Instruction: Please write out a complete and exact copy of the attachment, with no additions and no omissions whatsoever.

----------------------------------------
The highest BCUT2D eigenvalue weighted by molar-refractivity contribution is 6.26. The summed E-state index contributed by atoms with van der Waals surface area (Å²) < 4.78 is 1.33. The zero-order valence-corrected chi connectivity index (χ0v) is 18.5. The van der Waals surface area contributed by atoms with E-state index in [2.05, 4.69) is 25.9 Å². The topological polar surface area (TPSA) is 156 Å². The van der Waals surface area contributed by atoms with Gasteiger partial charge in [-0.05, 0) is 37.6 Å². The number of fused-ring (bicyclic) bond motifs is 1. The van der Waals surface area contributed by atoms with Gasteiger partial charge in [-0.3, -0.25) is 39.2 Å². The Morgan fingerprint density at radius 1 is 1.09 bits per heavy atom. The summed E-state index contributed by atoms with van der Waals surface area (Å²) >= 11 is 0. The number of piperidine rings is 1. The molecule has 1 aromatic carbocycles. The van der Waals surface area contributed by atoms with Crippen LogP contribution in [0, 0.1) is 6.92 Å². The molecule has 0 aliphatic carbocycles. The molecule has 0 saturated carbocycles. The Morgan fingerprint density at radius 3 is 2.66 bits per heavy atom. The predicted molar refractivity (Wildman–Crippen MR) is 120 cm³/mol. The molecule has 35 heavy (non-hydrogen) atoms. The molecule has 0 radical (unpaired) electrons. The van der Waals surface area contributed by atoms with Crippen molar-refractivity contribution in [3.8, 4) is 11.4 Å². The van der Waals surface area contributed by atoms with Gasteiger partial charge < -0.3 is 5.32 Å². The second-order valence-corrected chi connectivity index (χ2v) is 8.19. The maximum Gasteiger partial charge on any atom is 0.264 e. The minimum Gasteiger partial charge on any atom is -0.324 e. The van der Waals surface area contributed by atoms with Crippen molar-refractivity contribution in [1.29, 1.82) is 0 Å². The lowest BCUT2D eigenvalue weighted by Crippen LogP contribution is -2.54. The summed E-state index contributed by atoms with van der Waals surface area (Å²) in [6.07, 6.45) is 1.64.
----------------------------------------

The highest BCUT2D eigenvalue weighted by molar-refractivity contribution is 6.26. The summed E-state index contributed by atoms with van der Waals surface area (Å²) < 4.78 is 1.33. The zero-order valence-corrected chi connectivity index (χ0v) is 18.5. The van der Waals surface area contributed by atoms with E-state index in [2.05, 4.69) is 25.9 Å². The topological polar surface area (TPSA) is 156 Å². The van der Waals surface area contributed by atoms with Gasteiger partial charge in [-0.05, 0) is 37.6 Å². The number of fused-ring (bicyclic) bond motifs is 1. The van der Waals surface area contributed by atoms with Gasteiger partial charge in [-0.3, -0.25) is 39.2 Å². The Morgan fingerprint density at radius 1 is 1.09 bits per heavy atom. The summed E-state index contributed by atoms with van der Waals surface area (Å²) >= 11 is 0. The number of piperidine rings is 1. The molecule has 1 aromatic carbocycles. The van der Waals surface area contributed by atoms with Crippen LogP contribution in [0, 0.1) is 6.92 Å². The molecule has 0 aliphatic carbocycles. The molecule has 0 saturated carbocycles. The Morgan fingerprint density at radius 3 is 2.66 bits per heavy atom. The predicted molar refractivity (Wildman–Crippen MR) is 120 cm³/mol. The molecule has 35 heavy (non-hydrogen) atoms. The molecule has 0 radical (unpaired) electrons. The van der Waals surface area contributed by atoms with Crippen molar-refractivity contribution in [3.8, 4) is 11.4 Å². The van der Waals surface area contributed by atoms with Gasteiger partial charge < -0.3 is 5.32 Å². The second-order valence-corrected chi connectivity index (χ2v) is 8.19. The maximum Gasteiger partial charge on any atom is 0.264 e. The minimum Gasteiger partial charge on any atom is -0.324 e. The van der Waals surface area contributed by atoms with Crippen molar-refractivity contribution in [1.29, 1.82) is 0 Å². The lowest BCUT2D eigenvalue weighted by Crippen LogP contribution is -2.54. The summed E-state index contributed by atoms with van der Waals surface area (Å²) in [6.07, 6.45) is 1.64.